The Dirty Dozen Website Mistakes

12by Molly Ritvo

A new year offers fresh opportunities to develop new relationships while strengthening existing ones. It is also the perfect time to tune up your website.

With 2013 behind us, we encourage staffers to take a close look at your website and examine every single page for content, style, tone and layout. Think about the big questions first and ask yourself: is this page really necessary? What is the main message from this page? Is there a shorter, more effective way of saying it? It’s a best practice to regularly maintain your website to keep it functioning optimally, much like a car.

To help kick-off your website tune-up, below are the most common mistakes we’ve seen on websites. Is your site suffering from any of these dirty dozen mistakes?

1. Too much white space

There is a beautiful webpage located somewhere between too much clutter and not enough content. An empty website leaves too much to the imagination. Your pages should have a good balance of pictures and words and enough room for your audience to soak in the information. On average, users spend about 22 seconds on a page. Make sure your users are getting the most of their visit.

2. Inconsistent type, size, and color

Too many fonts, colors, clip art images, etc., can make your page look busy, confusing, and unprofessional. Maintain your color scheme, sizes, fonts, and the general look-and-feel of your organization across all pages – and social media channels. This will ensure good branding.

3. Too much text

Users need to see a good balance of text, graphic and multimedia. Think about breaking up your text by using headlines, bullet points, short sentences and paragraphs, and visuals and graphics.

4. Dead-end links

It’s pretty embarrassing when your register here or contact us or learn more pages lead to nowhere. To be safe, double check all of your links (even to documents and forms) three times.

5. Incomplete calendar items

If you don’t tell people when and where to show up, they won’t be there. Make sure all calendar events include short, inviting descriptions and specify the event location, time, and give a contact name/ number.

6. Missing opportunities for members to get more information

You know how frustrating it is when you can’t find a “Contact Us” page. Make sure it is easy for your members to have the opportunity to share experiences, ask questions, provide feedback, and get more information if they need it.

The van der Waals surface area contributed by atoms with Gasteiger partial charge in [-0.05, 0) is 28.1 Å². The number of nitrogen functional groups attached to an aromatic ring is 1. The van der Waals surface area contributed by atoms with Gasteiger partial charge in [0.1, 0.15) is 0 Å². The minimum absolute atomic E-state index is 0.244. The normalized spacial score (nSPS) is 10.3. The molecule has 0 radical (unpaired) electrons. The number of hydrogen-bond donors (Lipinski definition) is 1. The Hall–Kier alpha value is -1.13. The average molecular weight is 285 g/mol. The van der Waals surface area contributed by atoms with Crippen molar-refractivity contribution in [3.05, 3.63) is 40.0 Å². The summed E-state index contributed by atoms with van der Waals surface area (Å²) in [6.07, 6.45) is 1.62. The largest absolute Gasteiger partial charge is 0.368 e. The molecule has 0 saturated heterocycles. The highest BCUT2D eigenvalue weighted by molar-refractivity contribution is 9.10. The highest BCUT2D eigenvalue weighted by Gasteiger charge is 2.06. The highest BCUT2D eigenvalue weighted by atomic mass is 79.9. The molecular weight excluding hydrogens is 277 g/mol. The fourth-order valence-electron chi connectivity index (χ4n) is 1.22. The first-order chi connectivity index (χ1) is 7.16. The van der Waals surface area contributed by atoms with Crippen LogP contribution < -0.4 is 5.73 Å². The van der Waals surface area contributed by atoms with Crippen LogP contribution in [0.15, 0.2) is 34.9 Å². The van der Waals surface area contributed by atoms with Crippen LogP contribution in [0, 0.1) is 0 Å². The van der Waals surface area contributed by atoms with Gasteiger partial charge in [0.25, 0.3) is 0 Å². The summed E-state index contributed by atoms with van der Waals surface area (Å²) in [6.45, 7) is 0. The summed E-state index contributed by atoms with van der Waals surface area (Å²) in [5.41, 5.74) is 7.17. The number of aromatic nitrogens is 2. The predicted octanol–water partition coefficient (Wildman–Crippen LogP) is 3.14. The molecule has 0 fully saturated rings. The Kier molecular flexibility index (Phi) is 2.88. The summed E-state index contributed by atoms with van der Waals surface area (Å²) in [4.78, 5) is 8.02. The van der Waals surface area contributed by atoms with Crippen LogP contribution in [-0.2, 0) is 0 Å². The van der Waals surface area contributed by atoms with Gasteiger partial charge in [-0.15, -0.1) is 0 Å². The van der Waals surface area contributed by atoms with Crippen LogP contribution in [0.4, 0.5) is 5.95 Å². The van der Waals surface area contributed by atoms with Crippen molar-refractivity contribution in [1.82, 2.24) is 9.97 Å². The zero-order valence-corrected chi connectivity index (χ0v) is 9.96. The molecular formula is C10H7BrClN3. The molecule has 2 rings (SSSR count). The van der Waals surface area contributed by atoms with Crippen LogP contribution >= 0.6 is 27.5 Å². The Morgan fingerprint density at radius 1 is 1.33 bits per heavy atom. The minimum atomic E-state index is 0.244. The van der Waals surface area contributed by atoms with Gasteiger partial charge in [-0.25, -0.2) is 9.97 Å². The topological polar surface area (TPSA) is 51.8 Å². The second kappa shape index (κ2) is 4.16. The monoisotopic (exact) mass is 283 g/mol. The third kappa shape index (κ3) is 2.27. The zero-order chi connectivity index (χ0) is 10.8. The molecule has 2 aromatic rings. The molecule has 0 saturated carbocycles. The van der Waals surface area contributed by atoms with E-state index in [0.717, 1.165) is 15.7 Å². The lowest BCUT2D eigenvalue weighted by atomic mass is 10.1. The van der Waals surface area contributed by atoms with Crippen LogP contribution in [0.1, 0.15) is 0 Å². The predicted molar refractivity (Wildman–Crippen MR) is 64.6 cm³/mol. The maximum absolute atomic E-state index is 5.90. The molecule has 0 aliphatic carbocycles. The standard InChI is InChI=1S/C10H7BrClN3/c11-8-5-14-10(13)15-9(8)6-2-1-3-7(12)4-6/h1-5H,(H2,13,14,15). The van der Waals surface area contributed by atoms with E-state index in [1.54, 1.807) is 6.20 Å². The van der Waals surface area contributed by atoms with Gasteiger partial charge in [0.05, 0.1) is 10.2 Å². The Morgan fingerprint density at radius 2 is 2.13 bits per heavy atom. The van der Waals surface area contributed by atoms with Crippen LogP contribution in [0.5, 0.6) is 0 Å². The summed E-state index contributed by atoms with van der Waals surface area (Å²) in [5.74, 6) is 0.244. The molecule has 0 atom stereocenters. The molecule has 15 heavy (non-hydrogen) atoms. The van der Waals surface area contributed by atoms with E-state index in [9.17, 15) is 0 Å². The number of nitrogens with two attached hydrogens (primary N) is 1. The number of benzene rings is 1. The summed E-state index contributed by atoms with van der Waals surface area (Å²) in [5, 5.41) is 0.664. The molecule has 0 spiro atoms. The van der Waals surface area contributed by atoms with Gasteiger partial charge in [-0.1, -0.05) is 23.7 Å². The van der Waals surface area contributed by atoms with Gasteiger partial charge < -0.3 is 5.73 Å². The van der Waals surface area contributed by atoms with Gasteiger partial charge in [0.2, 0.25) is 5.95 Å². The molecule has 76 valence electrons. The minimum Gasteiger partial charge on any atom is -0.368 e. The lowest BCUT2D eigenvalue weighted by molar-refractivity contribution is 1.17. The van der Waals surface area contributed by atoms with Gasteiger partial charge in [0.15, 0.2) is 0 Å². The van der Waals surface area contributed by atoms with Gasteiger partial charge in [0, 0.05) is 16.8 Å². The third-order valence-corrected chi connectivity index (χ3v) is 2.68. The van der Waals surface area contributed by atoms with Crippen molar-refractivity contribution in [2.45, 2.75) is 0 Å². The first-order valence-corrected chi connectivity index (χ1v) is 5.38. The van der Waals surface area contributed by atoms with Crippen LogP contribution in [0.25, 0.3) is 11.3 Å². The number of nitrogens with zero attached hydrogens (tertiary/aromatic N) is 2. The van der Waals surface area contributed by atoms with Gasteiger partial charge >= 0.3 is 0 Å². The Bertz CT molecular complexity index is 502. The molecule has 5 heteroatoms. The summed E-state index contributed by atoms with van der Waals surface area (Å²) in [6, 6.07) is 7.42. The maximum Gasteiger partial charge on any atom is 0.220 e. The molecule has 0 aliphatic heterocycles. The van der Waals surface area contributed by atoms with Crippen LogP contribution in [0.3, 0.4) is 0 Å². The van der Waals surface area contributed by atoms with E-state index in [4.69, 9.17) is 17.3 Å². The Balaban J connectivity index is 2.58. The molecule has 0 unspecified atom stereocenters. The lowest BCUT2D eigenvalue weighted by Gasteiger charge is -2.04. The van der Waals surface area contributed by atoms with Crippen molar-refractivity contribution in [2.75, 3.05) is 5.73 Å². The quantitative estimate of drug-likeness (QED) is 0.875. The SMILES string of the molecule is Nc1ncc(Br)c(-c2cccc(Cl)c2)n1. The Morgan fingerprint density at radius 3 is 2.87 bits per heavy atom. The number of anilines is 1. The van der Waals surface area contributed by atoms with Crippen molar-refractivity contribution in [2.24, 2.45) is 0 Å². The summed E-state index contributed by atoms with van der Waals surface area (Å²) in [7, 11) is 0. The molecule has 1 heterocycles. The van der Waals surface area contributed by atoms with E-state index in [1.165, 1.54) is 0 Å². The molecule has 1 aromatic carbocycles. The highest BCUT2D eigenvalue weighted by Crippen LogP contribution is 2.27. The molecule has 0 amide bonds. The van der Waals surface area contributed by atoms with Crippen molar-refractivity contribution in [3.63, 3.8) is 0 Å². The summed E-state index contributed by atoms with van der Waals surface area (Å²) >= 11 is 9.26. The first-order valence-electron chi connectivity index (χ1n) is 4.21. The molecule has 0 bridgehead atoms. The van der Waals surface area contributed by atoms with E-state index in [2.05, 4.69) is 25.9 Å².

7. A mobile-unfriendly site

For the millions of smart-phone users who often look at websites while waiting in line, riding public transportation, or when they’re taking a break from their kids, make sure they can enjoy your website.

8. No search tool

Your website visitors are goal driven. They are looking for information and if they can’t find it, they will navigate away.

9. Irrelevant content

Having interesting content that addresses the needs of your members is crucial! If you aren’t targeting the needs and wants of your members, you are losing them. Aren’t sure what they want to see? Send out a survey with Survey Monkey or ask a member to poll for you. Use Google Analytics to see who is visiting what on your website, so you can cater to them.

10. Using social media indiscriminately

The Chronicle of Philanthropy notes that some organizations jump onto every new online platform that comes along to look relevant. Instead, they spread themselves too thin. It is best if you focus on using one or two platforms effectively.

11. Outdated content

Focus on upcoming holidays and remove information about Hanukkah and other past events!

12. Bad navigation

Do all of your home subpages have a clear way to return to your home page? Does your home page provide access to all major parts of the site? Is navigation consistently presented from page to page?

Don’t forget that your website is your calling card! Use your website well and don’t forget to give it your organization’s personality. Keep it simple. Prioritize information so that your homepage is easy to read with a clear header, introduction, and easy to see links. Not every piece of information needs to be included right away (that’s why you have subpages). Use your website to tell your genuine story and your members will be your audience for many years to come.

Molly Ritvo is the Content Manager at Jvillage Network, a Burlington, VT based organization that offers membership engagement solutions for Jewish communities. You can follow Molly on Twitter, @MollifyMR.